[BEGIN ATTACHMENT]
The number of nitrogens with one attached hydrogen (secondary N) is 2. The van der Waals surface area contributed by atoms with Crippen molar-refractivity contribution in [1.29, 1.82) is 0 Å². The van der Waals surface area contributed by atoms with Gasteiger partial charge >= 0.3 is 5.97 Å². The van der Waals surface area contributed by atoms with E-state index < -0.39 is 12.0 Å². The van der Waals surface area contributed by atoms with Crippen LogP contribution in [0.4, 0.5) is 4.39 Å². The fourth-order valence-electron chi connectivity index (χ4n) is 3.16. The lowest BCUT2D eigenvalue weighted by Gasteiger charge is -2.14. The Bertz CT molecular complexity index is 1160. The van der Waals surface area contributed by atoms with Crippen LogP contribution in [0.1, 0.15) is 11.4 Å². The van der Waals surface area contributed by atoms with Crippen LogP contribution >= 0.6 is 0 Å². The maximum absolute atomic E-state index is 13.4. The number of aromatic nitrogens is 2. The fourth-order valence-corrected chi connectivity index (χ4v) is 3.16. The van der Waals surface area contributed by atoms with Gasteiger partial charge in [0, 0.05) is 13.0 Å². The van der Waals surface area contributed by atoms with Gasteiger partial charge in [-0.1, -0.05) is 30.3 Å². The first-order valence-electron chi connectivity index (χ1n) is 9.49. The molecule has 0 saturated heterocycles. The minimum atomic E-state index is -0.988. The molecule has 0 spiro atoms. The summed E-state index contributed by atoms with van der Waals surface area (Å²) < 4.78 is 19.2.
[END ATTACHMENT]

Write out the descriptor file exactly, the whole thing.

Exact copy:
The number of nitrogens with one attached hydrogen (secondary N) is 2. The van der Waals surface area contributed by atoms with Crippen molar-refractivity contribution in [1.29, 1.82) is 0 Å². The van der Waals surface area contributed by atoms with Gasteiger partial charge >= 0.3 is 5.97 Å². The van der Waals surface area contributed by atoms with E-state index < -0.39 is 12.0 Å². The van der Waals surface area contributed by atoms with Crippen LogP contribution in [0.4, 0.5) is 4.39 Å². The fourth-order valence-electron chi connectivity index (χ4n) is 3.16. The lowest BCUT2D eigenvalue weighted by Gasteiger charge is -2.14. The Bertz CT molecular complexity index is 1160. The van der Waals surface area contributed by atoms with Crippen LogP contribution in [0.1, 0.15) is 11.4 Å². The van der Waals surface area contributed by atoms with Crippen LogP contribution >= 0.6 is 0 Å². The maximum absolute atomic E-state index is 13.4. The number of aromatic nitrogens is 2. The fourth-order valence-corrected chi connectivity index (χ4v) is 3.16. The van der Waals surface area contributed by atoms with Gasteiger partial charge in [0, 0.05) is 13.0 Å². The van der Waals surface area contributed by atoms with Gasteiger partial charge in [-0.1, -0.05) is 30.3 Å². The first-order valence-electron chi connectivity index (χ1n) is 9.49. The molecule has 0 saturated heterocycles. The minimum atomic E-state index is -0.988. The molecule has 0 spiro atoms. The summed E-state index contributed by atoms with van der Waals surface area (Å²) < 4.78 is 19.2.